Hoppo Bumpo (n): A children's game. Played by folding one's arms and hopping on one leg. Aim is to bump opponents, so that they lose their balance. Last person standing wins.

February 04, 2009

Seam along week 3 - bound seams

Previously on seam-along ...
Week 1 - simple edge finishes
Week 2 - French seams

This week I tried out finishes that use binding to enclose those nasty raw edges of a seam allowance. I found that neither the bound seam nor the Hong Kong finish were particularly quick to produce, but both gave the loveliest effect.

Bound seam

To create a bound finish, first sew the seam and then press the seam allowance out flat.

Take a piece of narrow bias binding and open the fold on one side out. Align the open edge with the raw edge of the seam allowance and then stitch directly in the fold.

Fold the bias binding over to enclose the raw edge of the seam allowance and stitch in place.

Bind the other side of the seam allowance in the same manner.

Hong Kong finish

To create the Hong Kong finish, first sew your seam and then press seam allowance out flat.

Create your binding by cutting strips of a very lightweight fabric on the bias. In my example I used sunsilky which is generally used as lining for garments. It can be a little bit slippery to handle.

Line up the raw edge of your seam allowance with the raw edge of the bias strip and stitch together.

Fold the bias strip over and wrap it neatly around the seam allowance, so that it encloses the raw edge. The picture below shows a side-on view.

From the top side of the seam allowance, stitch "in the ditch" to secure the bias strip in place. The ditch is the tiny little dip between the fabric of the seam allowance and the fabric of the binding. If you are anything like me, you need to pay attention to avoid wobbling all over the place!

The beauty of stitching in the ditch is that the stitch line is hardly visible, as you can see below (even with a bit of wobbling!). The raw edge will now be completely enclosed.

Flip up the underside of the seam allowance and use small, sharp scissors to trim away any excess bias strip. Trim as close as possible to the stitching. This does leave one open raw edge on the binding, but as it has been cut on the bias it should resist fraying.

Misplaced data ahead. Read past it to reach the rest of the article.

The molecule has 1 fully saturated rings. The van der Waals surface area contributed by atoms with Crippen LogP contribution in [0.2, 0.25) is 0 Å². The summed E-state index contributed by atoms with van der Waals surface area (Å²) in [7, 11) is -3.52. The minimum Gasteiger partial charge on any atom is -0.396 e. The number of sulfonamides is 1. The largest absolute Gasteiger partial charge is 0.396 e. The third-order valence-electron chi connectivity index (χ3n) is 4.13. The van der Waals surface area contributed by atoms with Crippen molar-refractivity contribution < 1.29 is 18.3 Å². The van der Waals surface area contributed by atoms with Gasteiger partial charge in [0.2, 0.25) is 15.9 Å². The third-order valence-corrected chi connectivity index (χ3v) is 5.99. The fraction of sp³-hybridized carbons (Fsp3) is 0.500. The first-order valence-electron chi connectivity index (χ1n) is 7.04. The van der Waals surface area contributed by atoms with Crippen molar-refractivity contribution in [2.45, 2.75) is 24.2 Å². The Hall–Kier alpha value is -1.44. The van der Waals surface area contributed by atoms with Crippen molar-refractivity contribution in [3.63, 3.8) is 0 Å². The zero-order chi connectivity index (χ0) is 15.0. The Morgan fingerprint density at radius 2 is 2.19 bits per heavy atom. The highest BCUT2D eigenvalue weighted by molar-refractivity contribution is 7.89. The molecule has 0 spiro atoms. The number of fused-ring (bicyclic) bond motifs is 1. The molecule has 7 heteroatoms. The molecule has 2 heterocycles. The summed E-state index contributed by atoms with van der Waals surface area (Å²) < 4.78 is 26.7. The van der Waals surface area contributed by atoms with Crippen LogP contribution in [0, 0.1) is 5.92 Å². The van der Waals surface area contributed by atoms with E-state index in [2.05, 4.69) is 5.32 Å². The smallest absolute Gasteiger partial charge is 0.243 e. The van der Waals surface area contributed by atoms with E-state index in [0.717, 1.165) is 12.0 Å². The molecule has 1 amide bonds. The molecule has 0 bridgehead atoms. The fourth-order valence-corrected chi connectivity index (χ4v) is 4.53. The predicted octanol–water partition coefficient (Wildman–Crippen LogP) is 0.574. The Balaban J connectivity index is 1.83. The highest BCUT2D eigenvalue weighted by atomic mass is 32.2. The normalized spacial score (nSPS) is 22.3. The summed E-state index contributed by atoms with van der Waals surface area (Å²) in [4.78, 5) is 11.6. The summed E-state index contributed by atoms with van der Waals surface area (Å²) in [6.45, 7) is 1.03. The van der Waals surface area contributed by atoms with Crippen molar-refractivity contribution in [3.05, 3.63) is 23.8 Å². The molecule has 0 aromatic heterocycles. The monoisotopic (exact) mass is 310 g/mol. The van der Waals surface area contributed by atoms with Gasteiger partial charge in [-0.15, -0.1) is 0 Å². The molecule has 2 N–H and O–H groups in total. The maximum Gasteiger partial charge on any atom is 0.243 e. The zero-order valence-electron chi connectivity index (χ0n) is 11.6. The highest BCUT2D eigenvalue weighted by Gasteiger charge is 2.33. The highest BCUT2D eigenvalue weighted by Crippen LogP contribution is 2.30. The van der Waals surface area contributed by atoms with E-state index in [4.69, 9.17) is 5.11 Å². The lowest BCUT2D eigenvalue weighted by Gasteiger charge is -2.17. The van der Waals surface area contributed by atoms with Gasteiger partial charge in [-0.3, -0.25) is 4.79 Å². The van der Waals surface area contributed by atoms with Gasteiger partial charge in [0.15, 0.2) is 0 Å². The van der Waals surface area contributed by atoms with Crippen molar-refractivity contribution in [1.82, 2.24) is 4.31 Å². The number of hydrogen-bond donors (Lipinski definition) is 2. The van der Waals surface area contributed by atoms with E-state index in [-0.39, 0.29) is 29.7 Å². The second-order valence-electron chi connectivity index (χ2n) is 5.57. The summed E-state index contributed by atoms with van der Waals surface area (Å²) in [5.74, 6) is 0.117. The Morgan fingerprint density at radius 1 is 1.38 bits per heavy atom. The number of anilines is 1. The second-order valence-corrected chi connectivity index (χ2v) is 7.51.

Bind the other side of the seam allowance in the same manner.

I was really pleased with both the finishes - they make the seam look not only neat, but rather glamorous. The bound seam was the quicker of the two to create, because you can use purchased binding. The folds in the binding also make it a little easier to handle. Having said that, the Hong Kong finish would have to be my favourite. It is more labour intensive, but creates a much softer, less bulky seam. I can't wait to find a project to finish this way!

Have you been seaming-along? Which is your favourite?

Next Wednesday: Stay tuned next week, when flat-felled seams will be on show. Read more about the flat fell seams via Google.


  1. I have not been seaming along but I'm absolutely loving this series Liesl. You're a goodie.

  2. Thanks for these awsome tutorials, I am learning heaps.

  3. haven't been sewing along, but all of your posts make me want to get out the sewing machine. thanks for making them! :D

  4. Absolutely lovely. They do add a nice bit of glamour!

  5. Yes HB - I am absolutely loving your series. I read through it very closely so I understand each seam and I have a little aha moment at the end of each, when I think "oh thats how you do it" or "wow I love the look at that seam". I will definitely use some of these options when I next sew something big enough to warrant it. Looking forward to next week's installment.

  6. All I can say in WOW. The last one is the most beautiful seam I have ever seen!

  7. I've been sewing for many years, and your tutorial is clear and very easy to understand. The photos are very good. Well done.


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